In the greater scheme of things, does it really matter who William Hague shares a room with? I’m sure his wife, Ffion, would think it does, especially as she’s the one who’s been thrown unceremoniously to the wolves in the name of promoting her husband’s heterosexuality, in the wake of the rumour-mongering hoo-ha over his supposed relationship with special adviser Christopher Myers. I feel for Ffion, caught in a clutches of desperate PR ploy. Promoting a happy marriage is a recipe for disaster if the marriage is not actually happy.
The story floated in the Telegraph last week that a allegations about to be printed by Sunday tabloids would be met with strident legal action potentially alerted the wider audience that to a breaking scandal. This was rash and perhaps too clever.
In this age of the captivating story, the facts of the matter are a lot less interesting than the rumour. The sparks, seeded on the Internet, have kindled a building story that William Hague really is gay, after being photographed with Christopher Myers, in matching sunglasses, having supposedly spent the night together.
The 25 year old special advisor quit yesterday over what he called “malicious and untrue allegations” about his friendship with Hague. The rumour was not a new one to the Commons’ corridors, which had wondered for years about the sexuality of the Boy Wonder of frontline Tory politics.
But in this new media age, the internet has teased the story out of speculative cocoon state and pumped it full of helium, forcing Hague to react defensively by offering up some very personal details about his and his wife’s difficulties with conceiving children. Numerous miscarriages later, their marriage is otherwise a happy one, it transpires. Put some sympathy in to the mix, and you’re on to a winner.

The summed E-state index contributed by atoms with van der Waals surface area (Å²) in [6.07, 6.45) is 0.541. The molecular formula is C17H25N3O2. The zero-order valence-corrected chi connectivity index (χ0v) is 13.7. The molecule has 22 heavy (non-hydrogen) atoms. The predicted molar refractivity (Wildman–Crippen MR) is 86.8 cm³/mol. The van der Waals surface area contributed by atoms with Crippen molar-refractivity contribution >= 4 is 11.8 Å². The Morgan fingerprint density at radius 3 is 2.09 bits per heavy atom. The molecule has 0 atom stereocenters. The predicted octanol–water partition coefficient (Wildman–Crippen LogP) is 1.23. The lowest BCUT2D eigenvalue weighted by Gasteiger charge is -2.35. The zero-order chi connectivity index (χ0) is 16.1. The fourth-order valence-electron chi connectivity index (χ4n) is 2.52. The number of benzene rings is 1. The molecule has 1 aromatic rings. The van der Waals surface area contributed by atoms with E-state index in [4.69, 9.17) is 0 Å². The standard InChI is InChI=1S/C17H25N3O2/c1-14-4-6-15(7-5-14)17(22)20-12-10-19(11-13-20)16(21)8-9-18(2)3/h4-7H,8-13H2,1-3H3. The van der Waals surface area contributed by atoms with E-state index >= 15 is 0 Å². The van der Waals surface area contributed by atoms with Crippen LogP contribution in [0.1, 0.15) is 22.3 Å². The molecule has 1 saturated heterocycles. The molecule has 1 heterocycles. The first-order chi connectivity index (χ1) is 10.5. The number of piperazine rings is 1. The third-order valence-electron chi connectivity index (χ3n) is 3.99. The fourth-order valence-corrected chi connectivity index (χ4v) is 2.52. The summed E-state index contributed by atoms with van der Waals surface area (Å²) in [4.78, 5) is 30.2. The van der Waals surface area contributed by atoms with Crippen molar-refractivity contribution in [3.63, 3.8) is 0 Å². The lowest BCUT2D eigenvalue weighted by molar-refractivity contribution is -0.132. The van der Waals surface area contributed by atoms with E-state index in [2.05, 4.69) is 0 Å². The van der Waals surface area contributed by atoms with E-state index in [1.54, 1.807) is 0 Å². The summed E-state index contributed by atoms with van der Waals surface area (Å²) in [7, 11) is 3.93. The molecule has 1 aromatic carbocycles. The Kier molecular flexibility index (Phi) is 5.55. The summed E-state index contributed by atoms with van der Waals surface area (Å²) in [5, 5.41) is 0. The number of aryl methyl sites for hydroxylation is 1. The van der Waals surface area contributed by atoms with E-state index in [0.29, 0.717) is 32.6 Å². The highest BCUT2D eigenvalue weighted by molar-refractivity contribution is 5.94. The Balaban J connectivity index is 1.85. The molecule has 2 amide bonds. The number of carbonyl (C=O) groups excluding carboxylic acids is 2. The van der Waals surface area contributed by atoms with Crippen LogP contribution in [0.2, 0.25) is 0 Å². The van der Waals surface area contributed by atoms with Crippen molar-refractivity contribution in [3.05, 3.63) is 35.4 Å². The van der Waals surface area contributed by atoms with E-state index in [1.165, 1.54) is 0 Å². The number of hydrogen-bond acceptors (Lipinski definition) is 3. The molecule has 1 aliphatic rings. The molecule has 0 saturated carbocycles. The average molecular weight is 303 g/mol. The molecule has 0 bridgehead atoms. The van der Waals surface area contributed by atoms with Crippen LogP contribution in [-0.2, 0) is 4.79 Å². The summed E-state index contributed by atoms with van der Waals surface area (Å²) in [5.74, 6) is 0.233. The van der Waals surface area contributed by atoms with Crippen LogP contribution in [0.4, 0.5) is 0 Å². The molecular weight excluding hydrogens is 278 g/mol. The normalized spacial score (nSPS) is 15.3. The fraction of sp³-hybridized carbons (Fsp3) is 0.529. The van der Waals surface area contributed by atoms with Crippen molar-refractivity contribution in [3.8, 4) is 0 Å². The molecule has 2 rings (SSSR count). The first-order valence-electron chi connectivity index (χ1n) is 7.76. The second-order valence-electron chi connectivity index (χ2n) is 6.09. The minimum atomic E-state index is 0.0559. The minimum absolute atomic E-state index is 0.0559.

But that hasn’t stopped a flurry of speculations, retractions, disagreements and combative viewpoints reaching the media as news, all culled from a single rumour. Last week, the story that any allegations about to be printed by the Sunday tabloids would be met with strident legal action even floated in the Telegraph, meaning that a much wider potential audience for this breaking ‘scandal’ stood to attention like so many media-savvy Bisto kids.
It may well have been a rash decision to suggest such strident action would be forthcoming, as it feels as if there are too many people working too hard to bury this story. Hague’s press and media team are seemingly out of joint.
What they’re forgetting is that, in the 21st Century, the Hogarthian unwashed care little whether an MP is gay or straight. What they do care about is honesty and credibility. In an internet era where conspiracy theories breed like bacteria on blogs and the social networks, fascinated speculation is the order of the day and it has to be managed with care. If a ‘perfect’ marriage is not so perfect, expect a critical backlash.